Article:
SONG FOR A DARK QUEEN by Rosemary Sutcliff

SONG FOR A DARK QUEEN

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KIRKUS REVIEW

If Boudicca's tribe was a matriarchy and she was Queen in her own right, then her vengeance on the Romans for assaulting her person and raping her daughters takes on a different aspect, at once grander and more human. On that premise, Rosemary Sutcliff has recast the life of Boudicca (Boadicea) as it might have appeared to Cadwan, Harper to the Queen--who first fetches back the determined six-year-old when she runs off after the King's war-band. A small wooden sword and a small song are her compensations then; when she has a great sword like her father's, Cadwan tells her, he will make her a great song of the Victories of a Queen. At 13, she accepts and does not accept Prasutagus as her husband; but he has a will and a patience to match hers, and in time she is joyously his wife and the mother of two girls. The tribes, lightly tied to Rome before, must now turn in their weapons--save for the unsuspected swords of the women. A new Emperor, Nero, comes to the throne, and Britain has a new Governor, the celebrated general Paulinus. In this time of changes, of more and harsher regulation, Prasutagus sickens and dies. What could be more obvious to Nero, in the absence of a male heir, than to absorb his people into the Province of Britain? This we hear casually from a young Roman tribune, Gneus Julius Agricola, whose letters to his mother begin at this juncture and thereafter counterpoint Cadwan's narrative. (British children, of course, have the advantage of knowing that this thoughtful, unbellicose youth will be Britain's greatest Roman governor.) Roman officials appear, a drunken insult ends in mass outrage, and Boudicca--her blue eyes now "a dark forest" to Cadwan--rallies the tribes to drive the tyrants out. So begins the onslaught that levels cities, leaves captive women hanging "like dreadful white fruit. . . from the branches of the dark and ancient trees," and climaxes in Londinium with wholesale crucifixion--"a thing that we have learned from the Romans themselves." Then: stalemate. But Paulinus, heading north again, devises a way to turn back the massed might of the tribes; and, Rome triumphant, Boudicca returns home (in this version) to drink poison from the cup of Roman glass that was Prasutagus' gift, her Song of a Queen's Victories still unmade. A stirring, quietly eloquent miniature for young people just dipping their toes in these dark and turbulent waters.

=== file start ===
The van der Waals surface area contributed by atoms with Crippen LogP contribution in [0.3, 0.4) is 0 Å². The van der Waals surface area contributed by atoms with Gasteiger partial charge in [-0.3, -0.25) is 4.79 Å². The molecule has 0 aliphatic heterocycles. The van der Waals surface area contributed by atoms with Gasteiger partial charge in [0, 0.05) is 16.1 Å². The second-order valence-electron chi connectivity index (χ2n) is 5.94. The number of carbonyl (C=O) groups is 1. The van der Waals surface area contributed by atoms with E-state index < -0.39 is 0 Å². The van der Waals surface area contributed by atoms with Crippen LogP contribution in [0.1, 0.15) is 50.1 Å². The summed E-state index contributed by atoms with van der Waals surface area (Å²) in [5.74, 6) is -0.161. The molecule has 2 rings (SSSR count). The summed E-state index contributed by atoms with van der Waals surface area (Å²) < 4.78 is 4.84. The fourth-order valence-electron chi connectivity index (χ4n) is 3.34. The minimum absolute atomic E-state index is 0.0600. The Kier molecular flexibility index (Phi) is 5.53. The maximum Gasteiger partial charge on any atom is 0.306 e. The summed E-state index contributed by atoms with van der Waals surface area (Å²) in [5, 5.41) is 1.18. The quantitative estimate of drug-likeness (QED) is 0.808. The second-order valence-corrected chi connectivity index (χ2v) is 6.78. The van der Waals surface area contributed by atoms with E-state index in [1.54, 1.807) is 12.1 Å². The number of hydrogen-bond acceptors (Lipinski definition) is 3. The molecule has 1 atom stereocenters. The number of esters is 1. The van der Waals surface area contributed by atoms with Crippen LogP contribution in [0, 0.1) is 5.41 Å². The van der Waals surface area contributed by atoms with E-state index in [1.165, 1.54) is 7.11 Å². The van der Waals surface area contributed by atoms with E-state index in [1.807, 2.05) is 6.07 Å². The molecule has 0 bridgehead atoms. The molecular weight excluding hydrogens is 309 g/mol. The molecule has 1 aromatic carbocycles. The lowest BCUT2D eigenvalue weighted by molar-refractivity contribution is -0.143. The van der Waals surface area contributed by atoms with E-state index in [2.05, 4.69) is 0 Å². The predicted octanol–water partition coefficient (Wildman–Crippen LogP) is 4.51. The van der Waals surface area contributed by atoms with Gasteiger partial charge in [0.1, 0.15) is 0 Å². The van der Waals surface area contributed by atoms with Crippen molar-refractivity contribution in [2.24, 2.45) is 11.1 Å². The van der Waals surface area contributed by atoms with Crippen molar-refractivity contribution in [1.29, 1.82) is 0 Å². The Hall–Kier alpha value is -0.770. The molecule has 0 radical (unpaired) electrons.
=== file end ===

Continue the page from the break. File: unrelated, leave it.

Pub Date: March 1st, 1979
Publisher: T.Y. Crowell
Review Posted Online:
Kirkus Reviews Issue: March 1st, 1979




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